546 So.2d at 1049 (alteration omitted) (emphasis added); see also Norwood v. Serv. Dist., Inc., 297 Mont. 473, 994 P.2d 25, 36 (2000) (citing Mackintosh, 935 P.2d at 1162).
The principle that emerges from our survey of federal and state case law is that, consistent with the American Rule, a party who prevails by demonstrating that a contract is entirely void, as opposed to divisible, voidable, or rescindable, cannot then seek the benefit of an attorneys' fees provision from that contract. Applying this principle here, we find no reason to create a new equitable exception to the American Rule so as to enforce the attorneys' fees clause from the written form contract that Golden Pisces and OneBeacon successfully argued was void for lack of mutual assent.
Golden Pisces and OneBeacon unavailingly rely on a series of state cases that apply state reciprocity statutes so as to enforce attorneys' fees provisions, regardless of the underlying contract's validity. In Hsu v. Abbara, 9 Cal.4th 863, 39 Cal.Rptr.2d 824, 891 P.2d 804 (1995), for example, the California Supreme Court held that California Civil Code section 1717 “appl[ies] in favor of the party prevailing on a contract claim whenever that party would have been liable under the contract for attorney fees had the other party prevailed.” Id. at 809. The state court rejected Hsu's argument that Abbara, who had successfully defended by showing that no contract was formed, could not then claim the benefit of a fee provision from the void contract. The court noted that the legislative intent behind section 1717 was to:
establish mutuality of remedy where a contractual provision makes recovery of attorney's fees available for only one party, and to prevent oppressive use of one-sided attorney's fees provisions. The statute would fall short of this [legislative] goal of full mutuality of remedy if its benefits were denied to parties who defeat contract claims by proving that they were not parties to the alleged contract or that it was never formed.
Id. (citations and alterations omitted). In Bartmess v. Bourassa, 196 Mont. 231, 639 P.2d 1147 (1982), the Montana Supreme Court similarly interpreted the applicable Montana statute as providing a reciprocal right to attorney fees in any action on a contract. Id. at 1148; see also Herzog Aluminum, Inc. v. Gen. Am. Window Corp., 39 Wash.App. 188, 692 P.2d 867, 872 (1984) (applying state reciprocity statute in favor of prevailing party who showed absence of enforceable contract).
We disagree with Golden Pisces and OneBeacon's assertion that this set of state court cases indicates a “common law rule of true reciprocity.” The state courts were simply construing the legislative intent behind the state reciprocity statutes at issue. See Hsu, 9 Cal.4th 863, 39 Cal.Rptr.2d 824, 891 P.2d 804 at 809. No similar maritime reciprocity statute exists; moreover, other state courts have declined to interpret their reciprocity statutes as requiring enforcement of a fees provision from an unenforceable contract. See, e.g., Care Med. Equip., Inc. v. Baldwin, 331 Or. 413, 15 P.3d 561, 563 (2000) (en banc) (denying attorneys' fees based on conclusion that state reciprocity statute required existence of valid contract); Kunz v. Lobo Lodge, Inc., 133 Idaho 608, 990 P.2d 1219, 1223 (1999) (holding that state reciprocity statute did not apply in favor of prevailing party who showed that contract was illegal); Baxley Veneer & Clete Co. v. Maddox, 261 Ga. 309, 404 S.E.2d 554, 556 (1991) (“It would be inconsistent to allow an award of attorney fees under OCGA § 13-6-11 in an action based on a contract that is unenforceable as a matter of law.”); Buckmaster v. Dent, 146 Ariz. 521, 707 P.2d 319, 321 (1985) (holding that “there is no successful party within the meaning of A.R.S. § 12-341.01 when a contract has been held to be void”).
We are also unpersuaded by Golden Pisces and OneBeacon's policy-based rationales in favor of their proffered rule. They argue first that one-sided fees provisions are inherently unfair to the party with weaker bargaining power. The attorneys' fees provision in the void contract at issue here, however, was not one-sided, providing instead that “[i]n any litigation to enforce or interpret this agreement, the losing party agrees to pay the prevailing party's reasonable attorney fees.”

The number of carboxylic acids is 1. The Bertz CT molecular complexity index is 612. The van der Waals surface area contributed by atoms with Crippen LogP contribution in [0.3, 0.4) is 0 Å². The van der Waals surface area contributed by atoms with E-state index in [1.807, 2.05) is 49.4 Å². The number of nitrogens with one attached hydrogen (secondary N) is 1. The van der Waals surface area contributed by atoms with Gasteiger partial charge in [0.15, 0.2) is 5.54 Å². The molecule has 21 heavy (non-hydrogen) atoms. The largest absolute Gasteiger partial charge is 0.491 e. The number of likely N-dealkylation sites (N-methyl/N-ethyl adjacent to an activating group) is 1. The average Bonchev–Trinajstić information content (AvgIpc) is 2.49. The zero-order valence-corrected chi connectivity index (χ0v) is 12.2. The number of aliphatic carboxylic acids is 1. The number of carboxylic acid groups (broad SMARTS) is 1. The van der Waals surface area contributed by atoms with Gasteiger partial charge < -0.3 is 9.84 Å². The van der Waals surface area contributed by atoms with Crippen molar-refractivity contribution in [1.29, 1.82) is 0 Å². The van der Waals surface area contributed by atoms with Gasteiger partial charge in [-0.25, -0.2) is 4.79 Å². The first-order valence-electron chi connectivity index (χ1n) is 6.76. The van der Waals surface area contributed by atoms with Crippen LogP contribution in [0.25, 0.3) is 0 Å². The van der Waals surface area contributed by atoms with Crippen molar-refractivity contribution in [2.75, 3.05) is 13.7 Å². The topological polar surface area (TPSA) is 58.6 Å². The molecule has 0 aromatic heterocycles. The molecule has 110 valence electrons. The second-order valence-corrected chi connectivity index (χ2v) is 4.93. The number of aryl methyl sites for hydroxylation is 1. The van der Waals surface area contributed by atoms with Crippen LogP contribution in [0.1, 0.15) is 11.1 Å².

Golden Pisces and OneBeacon next assert that the doctrine of judicial estoppel, which “precludes a party from gaining an advantage” by taking contradictory positions at different stages of a judicial proceeding, see Rissetto v. Plumbers & Steamfitters Local 343, 94 F.3d 597, 600 (9th Cir.1996), requires the adoption of its reciprocity rule. To the contrary, this doctrine actually supports the opposite conclusion here: Golden Pisces and OneBeacon first argued to their advantage that the written contract was void for lack of mutual assent and now seek, again to their advantage, to enforce a term from that same contract.
We therefore conclude that the district court correctly interpreted the American Rule and that it did not abuse its discretion in denying Golden Pisces and OneBeacon's motion for attorneys' fees. Because Golden Pisces and OneBeacon cannot rely on the attorneys' fees provision from the same form contract that they successfully proved was void, the Rule does not authorize an attorneys' fees award in their favor. We also decline to announce a new equitable maritime exception to the Rule on the basis of “reciprocity.” No maritime statute otherwise requires an attorneys' fees award in Golden Pisces and OneBeacon's favor; we therefore affirm the district court's order.
1. See also Reiser v. Del Monte Props. Co., 605 F.2d 1135, 1137 (9th Cir.1979) (recognizing “ ‘common benefit’ ” exception); Perry, 759 F.2d at 704 (interpreting Alyeska as allowing three equitable exceptions to the American rule: “(1) when a litigant preserves or recovers a fund for the benefit of others; (2) when a losing party acts in bad faith; or (3) in a contempt action for willful disobedience of a court order”).
2. Cf. Reiser, 605 F.2d at 1137 (“[E]xceptions to the rule have developed based upon the equitable powers of the courts to award attorneys' fees when overriding considerations of justice seemed to compel such a result.” (citations and internal quotation marks omitted)).
3. Indiana adheres to the American Rule. Id.
4. See also Johnson Enters. of Jacksonville v. FPL Group, Inc., 162 F.3d 1290, 1313 (11th Cir.1998) (holding that attorneys' fees provision did not constitute consideration when it “would impose a cost on JEJ only if JEJ breached another provision of the contract. Because JEJ had no obligations under the contract, it would be impossible for JEJ to be in breach ․ [and its] commitment to pay attorneys' fees is illusory”). The court ultimately awarded the opposing party attorneys' fees when the fees provision from the void contract “was incorporated into [the parties'] subsequent contracts.” Id. at 1329 n. 87.
PAEZ, Circuit Judge: